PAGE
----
In Japan, the crane stands for long life and good luck. These tall and elegant birds are well-suited as subjects for folding screens used in Japanese homes to block drafts and partition rooms.
In Japan today, if you want to wish someone well or a hope for their speedy recovery from an illness, you give them one thousand origami cranes.
Two-panel screen, paper, ink, and silk
Pacific Asia Museum Collection
Gift of Anonymous Donor, 2004.2.1
Sparrows and Bamboo
Tsubaki Chinzan (1801–1854)
Scroll painting, ink and color on silk
Pacific Asia Museum Collection
Gift of Mr. and Mrs. Gerald Kamansky,
Three Cranes and Bamboo
Early Edo period; Genroku reign (1688-1703)
Two-panel screen, ink, color, and gofun on gold leafing
Pacific Asia Museum Collection
Gift of Gail Melhado, 2003.43.1
6. Ginga Densetsu Weed
see them everywhere in Japan. Working women and men on subways
read them, kids standing on buses have their noses in them, and
students in coffee shops pore over them. Manga, the
Japanese word for “comic book,”are
The word manga (manga is both singular and plural) has been used since the late 1700s to describe informal drawings and sketches. The artist Hokusai, for example, called his sketchbooks “manga.” Before that time, scrolls that used a sequence of words and images were created for aristocrats and priests, which meant that the number of people who could experience each work was very limited. Printed books meshing dialogue and images were produced in Japan in the late 1800s, and audiences for these often humorous works grew to be enormous.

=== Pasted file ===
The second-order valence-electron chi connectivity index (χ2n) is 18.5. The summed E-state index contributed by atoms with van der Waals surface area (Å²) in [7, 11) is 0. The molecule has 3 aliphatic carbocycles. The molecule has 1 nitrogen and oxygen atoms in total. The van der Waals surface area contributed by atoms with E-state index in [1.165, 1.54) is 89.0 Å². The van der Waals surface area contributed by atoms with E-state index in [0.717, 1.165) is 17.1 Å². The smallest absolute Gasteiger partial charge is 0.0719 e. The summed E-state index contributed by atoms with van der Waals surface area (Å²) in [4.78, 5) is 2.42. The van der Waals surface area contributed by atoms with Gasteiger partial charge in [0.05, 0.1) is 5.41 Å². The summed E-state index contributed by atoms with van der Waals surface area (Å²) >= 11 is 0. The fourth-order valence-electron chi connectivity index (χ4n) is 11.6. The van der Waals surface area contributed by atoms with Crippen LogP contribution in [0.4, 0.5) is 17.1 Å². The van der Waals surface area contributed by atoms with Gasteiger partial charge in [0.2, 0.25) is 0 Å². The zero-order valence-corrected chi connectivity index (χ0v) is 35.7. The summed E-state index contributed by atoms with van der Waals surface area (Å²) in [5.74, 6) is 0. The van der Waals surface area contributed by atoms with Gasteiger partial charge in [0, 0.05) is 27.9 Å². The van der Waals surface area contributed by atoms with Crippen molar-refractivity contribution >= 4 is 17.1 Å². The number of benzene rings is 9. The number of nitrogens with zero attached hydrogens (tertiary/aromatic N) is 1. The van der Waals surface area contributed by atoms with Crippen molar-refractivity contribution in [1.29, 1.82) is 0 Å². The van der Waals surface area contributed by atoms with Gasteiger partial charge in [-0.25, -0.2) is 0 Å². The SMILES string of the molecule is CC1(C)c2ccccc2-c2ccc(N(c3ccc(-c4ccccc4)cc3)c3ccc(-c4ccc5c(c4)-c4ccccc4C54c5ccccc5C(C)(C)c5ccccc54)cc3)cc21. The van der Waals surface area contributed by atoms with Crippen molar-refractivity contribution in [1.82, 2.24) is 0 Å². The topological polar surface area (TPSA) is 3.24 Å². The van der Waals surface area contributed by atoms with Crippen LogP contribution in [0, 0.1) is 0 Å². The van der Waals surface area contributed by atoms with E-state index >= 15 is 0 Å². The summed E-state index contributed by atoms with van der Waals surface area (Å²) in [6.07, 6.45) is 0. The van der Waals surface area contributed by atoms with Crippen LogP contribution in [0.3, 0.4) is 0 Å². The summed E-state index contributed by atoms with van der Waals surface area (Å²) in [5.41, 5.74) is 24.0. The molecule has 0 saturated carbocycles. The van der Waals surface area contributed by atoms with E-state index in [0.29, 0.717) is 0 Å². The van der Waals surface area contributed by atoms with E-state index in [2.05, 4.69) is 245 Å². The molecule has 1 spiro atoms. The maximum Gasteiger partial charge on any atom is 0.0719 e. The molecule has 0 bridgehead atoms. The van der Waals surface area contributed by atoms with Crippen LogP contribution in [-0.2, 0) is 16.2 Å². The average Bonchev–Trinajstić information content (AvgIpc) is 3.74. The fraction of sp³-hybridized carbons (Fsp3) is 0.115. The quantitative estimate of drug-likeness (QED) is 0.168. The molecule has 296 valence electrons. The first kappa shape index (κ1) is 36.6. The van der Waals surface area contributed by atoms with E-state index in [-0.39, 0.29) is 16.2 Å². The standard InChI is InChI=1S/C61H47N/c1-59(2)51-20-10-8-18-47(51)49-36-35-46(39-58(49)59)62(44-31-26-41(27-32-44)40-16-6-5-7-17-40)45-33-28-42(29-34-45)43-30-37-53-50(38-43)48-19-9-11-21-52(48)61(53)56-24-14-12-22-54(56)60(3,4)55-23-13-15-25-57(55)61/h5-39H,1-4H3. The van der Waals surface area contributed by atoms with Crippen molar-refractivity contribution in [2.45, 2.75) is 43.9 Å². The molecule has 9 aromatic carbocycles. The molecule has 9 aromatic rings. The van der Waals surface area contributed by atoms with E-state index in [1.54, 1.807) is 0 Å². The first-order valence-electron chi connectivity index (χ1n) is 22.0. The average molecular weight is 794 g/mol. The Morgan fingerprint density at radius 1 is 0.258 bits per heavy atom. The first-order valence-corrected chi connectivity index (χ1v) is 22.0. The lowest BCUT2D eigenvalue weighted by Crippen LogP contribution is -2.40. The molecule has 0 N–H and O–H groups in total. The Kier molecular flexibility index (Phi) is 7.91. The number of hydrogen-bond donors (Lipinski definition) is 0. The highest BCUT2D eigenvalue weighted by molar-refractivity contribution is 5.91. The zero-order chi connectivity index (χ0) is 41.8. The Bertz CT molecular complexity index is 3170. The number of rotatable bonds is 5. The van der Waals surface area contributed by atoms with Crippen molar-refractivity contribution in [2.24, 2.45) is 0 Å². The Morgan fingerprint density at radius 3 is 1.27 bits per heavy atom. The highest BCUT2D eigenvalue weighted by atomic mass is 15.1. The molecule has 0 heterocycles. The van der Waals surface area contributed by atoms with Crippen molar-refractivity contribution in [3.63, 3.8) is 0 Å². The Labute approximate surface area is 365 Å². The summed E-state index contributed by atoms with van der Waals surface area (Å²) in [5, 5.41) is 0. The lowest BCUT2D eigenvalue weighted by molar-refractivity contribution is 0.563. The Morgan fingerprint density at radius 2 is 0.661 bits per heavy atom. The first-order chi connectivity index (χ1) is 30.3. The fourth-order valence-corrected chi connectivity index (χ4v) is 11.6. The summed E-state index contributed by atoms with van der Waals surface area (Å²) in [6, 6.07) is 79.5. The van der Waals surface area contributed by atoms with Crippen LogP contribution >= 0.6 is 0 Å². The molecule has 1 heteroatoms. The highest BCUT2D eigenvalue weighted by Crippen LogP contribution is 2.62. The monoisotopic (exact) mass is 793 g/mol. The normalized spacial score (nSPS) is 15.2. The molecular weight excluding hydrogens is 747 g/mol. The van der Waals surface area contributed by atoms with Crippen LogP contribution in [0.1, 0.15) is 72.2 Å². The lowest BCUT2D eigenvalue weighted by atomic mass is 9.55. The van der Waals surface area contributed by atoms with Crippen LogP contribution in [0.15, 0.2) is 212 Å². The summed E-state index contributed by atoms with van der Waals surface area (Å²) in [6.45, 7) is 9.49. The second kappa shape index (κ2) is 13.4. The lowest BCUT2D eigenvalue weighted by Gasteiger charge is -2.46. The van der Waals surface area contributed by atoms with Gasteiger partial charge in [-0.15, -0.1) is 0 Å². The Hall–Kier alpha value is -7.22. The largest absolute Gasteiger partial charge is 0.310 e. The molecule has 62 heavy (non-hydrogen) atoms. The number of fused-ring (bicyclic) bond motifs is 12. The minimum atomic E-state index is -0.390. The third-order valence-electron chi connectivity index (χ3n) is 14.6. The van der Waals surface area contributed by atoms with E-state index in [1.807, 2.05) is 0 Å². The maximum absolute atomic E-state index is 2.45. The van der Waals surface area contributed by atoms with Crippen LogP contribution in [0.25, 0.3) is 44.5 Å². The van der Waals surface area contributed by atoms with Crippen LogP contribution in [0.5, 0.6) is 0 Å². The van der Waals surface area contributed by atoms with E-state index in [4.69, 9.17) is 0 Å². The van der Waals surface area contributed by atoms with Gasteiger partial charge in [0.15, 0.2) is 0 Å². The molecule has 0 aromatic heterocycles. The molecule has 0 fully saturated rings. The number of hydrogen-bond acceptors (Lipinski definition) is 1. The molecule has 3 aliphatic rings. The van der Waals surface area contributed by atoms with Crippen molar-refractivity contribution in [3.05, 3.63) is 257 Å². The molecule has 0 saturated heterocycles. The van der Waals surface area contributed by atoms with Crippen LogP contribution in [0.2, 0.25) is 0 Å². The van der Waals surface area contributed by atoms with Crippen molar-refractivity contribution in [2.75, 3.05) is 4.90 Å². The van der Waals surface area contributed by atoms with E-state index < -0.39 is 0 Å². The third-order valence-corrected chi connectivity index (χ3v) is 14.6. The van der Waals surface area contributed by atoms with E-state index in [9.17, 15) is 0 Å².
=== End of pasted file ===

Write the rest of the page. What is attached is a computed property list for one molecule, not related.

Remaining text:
Manga artists draw animals and people using a very simple style. Eyes are huge, other features are small, and figures are stylized. Although some manga artists are innovative and experimental, most mainstream manga artists follow unwritten rules about the way characters should be drawn.
Ginga Densetsu Weed or Galaxy Legend Weed is a popular manga published today that appeals to young children. The wolf-dog named Weed is the son of the legendary Gin, who founded dog utopia in the Ohu Mountains. Even though Weed is a young puppy, he is called up to avenge the death of his mother and find his long-lost father. Like characters in most modern manga, Weed is a stylized drawing of a puppy. He has traditional Japanese comic features: enormous eyes and exaggerated muscles. His exploits are not typical of most real dogs but instead channel the readers’ desire to feel powerful and accomplish great things.
Ginga Legend Weed (Galaxy Legend Weed) Yoshihiro Takahashi
Japan, July 2000
Published by Nihonbungei-sha.Ltd.